Intervention Increases Teens' Dual Contraceptive Use

June 16, 2008

In high-risk women, a transtheoretical model-tailored intervention significantly increases dual contraceptive use but does not affect the incidence of unintended pregnancy and sexually transmitted infections, according to study findings published in the June issue of the American Journal of Obstetrics & Gynecology.

MONDAY, June 16 (HealthDay News) -- In high-risk women, a transtheoretical model-tailored intervention significantly increases dual contraceptive use but does not affect the incidence of unintended pregnancy and sexually transmitted infections, according to study findings published in the June issue of the American Journal of Obstetrics & Gynecology.

Jeffrey F. Peipert, M.D., of Washington University in St. Louis, and colleagues randomly assigned 542 women under 25 years of age to receive either computer-based tailored feedback using a multimedia program (the intervention group), or general contraceptive information and non-tailored advice (the control group). At baseline, 49 percent of subjects had an unintended pregnancy, 47 percent had a history of a sexually transmitted infection, and a majority had at least six lifetime sexual partners.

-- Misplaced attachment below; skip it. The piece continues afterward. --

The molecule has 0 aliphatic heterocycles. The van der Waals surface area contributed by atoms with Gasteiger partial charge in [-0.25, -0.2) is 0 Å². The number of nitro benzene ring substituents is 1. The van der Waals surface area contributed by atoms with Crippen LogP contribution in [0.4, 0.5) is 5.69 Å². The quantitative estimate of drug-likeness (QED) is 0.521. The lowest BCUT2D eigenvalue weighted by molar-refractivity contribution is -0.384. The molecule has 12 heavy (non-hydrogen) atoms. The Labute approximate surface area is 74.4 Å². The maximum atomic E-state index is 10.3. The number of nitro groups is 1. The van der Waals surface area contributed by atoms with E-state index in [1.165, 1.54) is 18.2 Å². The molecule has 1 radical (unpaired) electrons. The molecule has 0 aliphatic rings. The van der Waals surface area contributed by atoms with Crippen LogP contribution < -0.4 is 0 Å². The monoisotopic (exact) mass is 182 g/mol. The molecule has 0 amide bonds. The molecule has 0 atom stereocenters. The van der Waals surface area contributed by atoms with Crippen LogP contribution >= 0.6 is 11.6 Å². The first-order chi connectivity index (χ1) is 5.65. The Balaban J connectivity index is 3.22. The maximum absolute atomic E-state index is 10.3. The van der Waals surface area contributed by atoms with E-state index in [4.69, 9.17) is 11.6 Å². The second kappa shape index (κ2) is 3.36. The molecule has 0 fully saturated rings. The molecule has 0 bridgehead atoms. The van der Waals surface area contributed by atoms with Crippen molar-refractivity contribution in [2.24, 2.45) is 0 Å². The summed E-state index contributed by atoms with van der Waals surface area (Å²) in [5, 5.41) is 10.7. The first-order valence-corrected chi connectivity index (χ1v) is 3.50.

After 24 months of follow-up, the researchers found that women in the intervention group were 70 percent more likely than controls to report use of dual contraceptive methods, but that there were no group differences in the rates of unintended pregnancy or incident sexually transmitted infections.

"Future trials should focus on methods to encourage consistent use of dual methods to prevent both unintended pregnancy and sexually transmitted infections," the authors conclude.

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